I’m not going to enjoy waving goodbye to the Pardubice Prince, but as a member of the Oiler fanbase since 1972 it’s a movie that has played Edmonton before. The question then becomes: who’s next?
The most famous trade in hockey history came in 1988, although "trade" is being generous. The truth of the matter is that the great Oiler team of the 80s began to break down via trade previous to the Gretzky deal: Paul Coffey was already in Pittsburgh when they flushed the Great One.
A Pittsburgh Post-Gazette account of the 99 deal gives you an idea about how Coffey felt at the time:
WHAT WOULD SLATS DO?
The thing about trading really good players is that there’s a skill to it. Glen Sather traded an entire wing of the Hall of Fame, but he also acquired some terrific talent. Now, I’m not saying he won all or most of those deals, but as a fan you could be pretty sure that if one of the Glory Team was heading of town the guy coming back could think and chew gum at the same time.
Last trade deadline, ST dealt off Dustin Penner for a prospect and a pick. I felt at the time (and still feel) the return was good (1st round pick turned into Klefbom and Teubert is halfway through his entry level deal and developing). I think the team mission statement has changed over the last 12 months, owing to the arena progress and the very poor regular season performance of the big team.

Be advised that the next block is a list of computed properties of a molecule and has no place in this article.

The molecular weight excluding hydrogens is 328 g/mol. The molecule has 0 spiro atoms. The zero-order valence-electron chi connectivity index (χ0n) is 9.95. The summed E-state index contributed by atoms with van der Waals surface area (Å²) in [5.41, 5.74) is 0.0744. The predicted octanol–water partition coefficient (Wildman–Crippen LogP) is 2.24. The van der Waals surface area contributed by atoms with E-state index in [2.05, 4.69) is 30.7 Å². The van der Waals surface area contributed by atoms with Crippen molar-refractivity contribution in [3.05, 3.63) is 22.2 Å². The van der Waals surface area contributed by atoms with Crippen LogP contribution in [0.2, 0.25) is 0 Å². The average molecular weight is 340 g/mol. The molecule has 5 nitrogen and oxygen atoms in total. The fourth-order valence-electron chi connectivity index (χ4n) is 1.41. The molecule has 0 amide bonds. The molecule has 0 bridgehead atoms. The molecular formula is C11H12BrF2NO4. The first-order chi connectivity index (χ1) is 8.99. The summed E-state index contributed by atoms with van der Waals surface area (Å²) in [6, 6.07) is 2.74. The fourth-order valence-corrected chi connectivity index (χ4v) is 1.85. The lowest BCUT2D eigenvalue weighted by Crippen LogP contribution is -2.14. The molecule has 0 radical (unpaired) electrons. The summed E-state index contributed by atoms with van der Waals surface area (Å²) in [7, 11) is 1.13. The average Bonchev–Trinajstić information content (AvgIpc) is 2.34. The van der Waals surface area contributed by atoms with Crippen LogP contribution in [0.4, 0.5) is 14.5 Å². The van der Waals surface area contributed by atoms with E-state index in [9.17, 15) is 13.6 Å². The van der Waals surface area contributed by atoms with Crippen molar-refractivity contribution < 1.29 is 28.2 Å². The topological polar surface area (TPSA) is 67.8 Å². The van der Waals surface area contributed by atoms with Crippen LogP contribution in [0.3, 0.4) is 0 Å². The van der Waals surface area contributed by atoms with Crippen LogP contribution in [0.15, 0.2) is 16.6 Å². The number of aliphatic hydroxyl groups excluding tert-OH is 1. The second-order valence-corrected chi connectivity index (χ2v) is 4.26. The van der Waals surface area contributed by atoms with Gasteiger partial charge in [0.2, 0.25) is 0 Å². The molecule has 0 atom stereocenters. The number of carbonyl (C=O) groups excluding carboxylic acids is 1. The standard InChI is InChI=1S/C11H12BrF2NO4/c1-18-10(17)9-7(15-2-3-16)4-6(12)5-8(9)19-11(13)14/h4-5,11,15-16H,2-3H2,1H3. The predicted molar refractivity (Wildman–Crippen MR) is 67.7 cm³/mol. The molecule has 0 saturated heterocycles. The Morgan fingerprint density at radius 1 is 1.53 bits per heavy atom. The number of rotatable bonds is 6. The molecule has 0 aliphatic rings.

A year ago I wrote this about the Penner deal:
I do not feel a complete rebuild was required and would have preferred they keep Penner or deal him for more immediate help. The Oilers under owner Daryl Katz–and make no mistake this drawn out process is his vision–have decided that Edmonton fans will not see a contending team in Rexall Place. You can make up your own mind as to the reasons, but my belief is that the owner and hockey men are convinced this is the proper journey to winning the 6th Stanley.
With that as a caveat, I’m satisfied with the return. Understanding that the organization has decided to rebuild with Taylor Hall as the “franchise” then the organization must acquire both picks and prospects in that general age group. When Hall explodes as a player, the team can cash picks and prospects in an effort to add depth to the batting order, but it isn’t going to happen this or next season.
Things have changed. The Oilers have improved season over season but sending Hemsky away for a pick and a prospect doesn’t do much for 12-13 progress. Sure, they could add a first round pick in 2012 or 2013 that could be used to acquire a player in summer, but I think we can agree that adding picks for the sake of stocking the system has run its course.
The arena deal is progressing, Trading Ales Hemsky is a poor idea from my point of view because there’s no one to replace him on the roster and because the player has expressed a willingness to see the rebuild through. This isn’t some Johnny-come-lately looking for a free ride on the #1 overall train, the man has suffered through some of the most ghastly hockey we’ve seen in these parts. In fact, there were many nights when 83 was the only real reason to watch the town team.
WHAT DOES IT ALL MEAN?
At some point you have to brave the crosstown traffic and make a trade that addresses immediate need. An organization flush with draft picks and holes in goal, defense and now wing badly needs a deal for now.
With that as the backdrop, and a final distant voice reminding us about the wisdom of trading the best player in the deal, Oiler fans brace themselves for Steve Tambellini’s vision to unfold. And if it doesn’t work out, well, it has to work out. The alternative is failing for a few more years until the #1’s start leaving town.
Perhaps there is still time to find some middle ground.